# How are we able to observe Fraunhofer lines in a star's spectrum?

How is it possible to observe Fraunhofer lines in the emission spectrum of any star, since the elements absorbing the radiation couldn't possibly absorb all the radiation corresponding to a particular wavelength.
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kuglatid4
Absorption lines are not black. You are correct that some radiation still emerges in our direction, even in the central wavelengths of the sodium D lines.
The presence of absorption lines is because of the temperature gradient in the Sun and that the blackbody radiation field is $\propto {T}^{4}$.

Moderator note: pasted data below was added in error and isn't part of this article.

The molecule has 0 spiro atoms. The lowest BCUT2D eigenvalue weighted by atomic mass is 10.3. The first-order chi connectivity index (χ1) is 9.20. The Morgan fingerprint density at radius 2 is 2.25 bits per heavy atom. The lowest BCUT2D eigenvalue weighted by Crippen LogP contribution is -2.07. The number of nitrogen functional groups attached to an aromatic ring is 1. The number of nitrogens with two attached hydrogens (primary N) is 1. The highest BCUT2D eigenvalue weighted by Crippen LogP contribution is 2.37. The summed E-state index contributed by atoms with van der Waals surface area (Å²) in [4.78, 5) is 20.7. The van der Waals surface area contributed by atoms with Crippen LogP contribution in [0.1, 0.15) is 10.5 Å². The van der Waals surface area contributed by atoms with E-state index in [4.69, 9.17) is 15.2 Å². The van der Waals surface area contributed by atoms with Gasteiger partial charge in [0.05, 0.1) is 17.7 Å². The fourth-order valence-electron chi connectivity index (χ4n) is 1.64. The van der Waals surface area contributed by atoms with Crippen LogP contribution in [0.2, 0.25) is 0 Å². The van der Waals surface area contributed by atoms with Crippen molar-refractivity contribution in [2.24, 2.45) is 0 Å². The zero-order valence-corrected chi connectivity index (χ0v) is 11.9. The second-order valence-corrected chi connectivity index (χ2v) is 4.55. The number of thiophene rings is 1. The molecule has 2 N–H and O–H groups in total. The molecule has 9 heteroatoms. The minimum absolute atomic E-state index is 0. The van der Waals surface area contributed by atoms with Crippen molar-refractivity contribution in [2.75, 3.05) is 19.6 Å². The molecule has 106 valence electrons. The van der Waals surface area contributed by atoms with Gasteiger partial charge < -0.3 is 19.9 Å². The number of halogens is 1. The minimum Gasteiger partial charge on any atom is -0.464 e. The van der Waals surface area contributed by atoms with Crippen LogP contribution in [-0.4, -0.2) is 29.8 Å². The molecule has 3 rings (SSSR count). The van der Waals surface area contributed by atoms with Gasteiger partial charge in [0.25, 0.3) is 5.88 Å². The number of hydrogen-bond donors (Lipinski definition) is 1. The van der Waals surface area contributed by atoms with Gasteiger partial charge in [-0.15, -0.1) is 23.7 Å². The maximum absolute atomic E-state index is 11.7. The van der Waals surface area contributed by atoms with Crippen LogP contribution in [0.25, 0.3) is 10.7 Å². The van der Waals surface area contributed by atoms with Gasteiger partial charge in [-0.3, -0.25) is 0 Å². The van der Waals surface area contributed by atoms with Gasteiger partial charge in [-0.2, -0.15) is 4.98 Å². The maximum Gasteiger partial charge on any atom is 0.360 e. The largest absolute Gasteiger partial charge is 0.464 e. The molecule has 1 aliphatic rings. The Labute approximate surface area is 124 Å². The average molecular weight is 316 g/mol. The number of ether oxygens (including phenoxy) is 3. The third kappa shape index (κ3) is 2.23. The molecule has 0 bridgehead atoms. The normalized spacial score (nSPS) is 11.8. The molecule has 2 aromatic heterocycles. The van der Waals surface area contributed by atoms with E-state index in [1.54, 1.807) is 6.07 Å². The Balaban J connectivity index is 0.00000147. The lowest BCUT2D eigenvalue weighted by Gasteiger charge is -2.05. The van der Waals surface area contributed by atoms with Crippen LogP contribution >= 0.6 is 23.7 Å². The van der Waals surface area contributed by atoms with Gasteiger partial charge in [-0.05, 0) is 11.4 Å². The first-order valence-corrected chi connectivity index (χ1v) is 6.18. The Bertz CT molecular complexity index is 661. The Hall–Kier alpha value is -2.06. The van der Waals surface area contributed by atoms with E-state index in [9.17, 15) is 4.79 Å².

As we move outwards in the solar photosphere, at some point, the integrated material above that point is insufficient to stop most photons escaping. This is a definition of where the photosphere is.
However, the depth of this point is wavelength dependent. If we are looking at a "continuum" wavelength, then the opacity is relatively low (dominated by H- recombination) and the radiation escaping comes from a relatively deep layer. If we are looking at the centre of a Na D-line then the opacity is high and the emission comes from a region higher up in the photosphere. Because of the temperature gradient, the former layer is hotter than the latter. And because of the ${T}^{4}$ dependence, the former is bright while the latter is comparatively dark.
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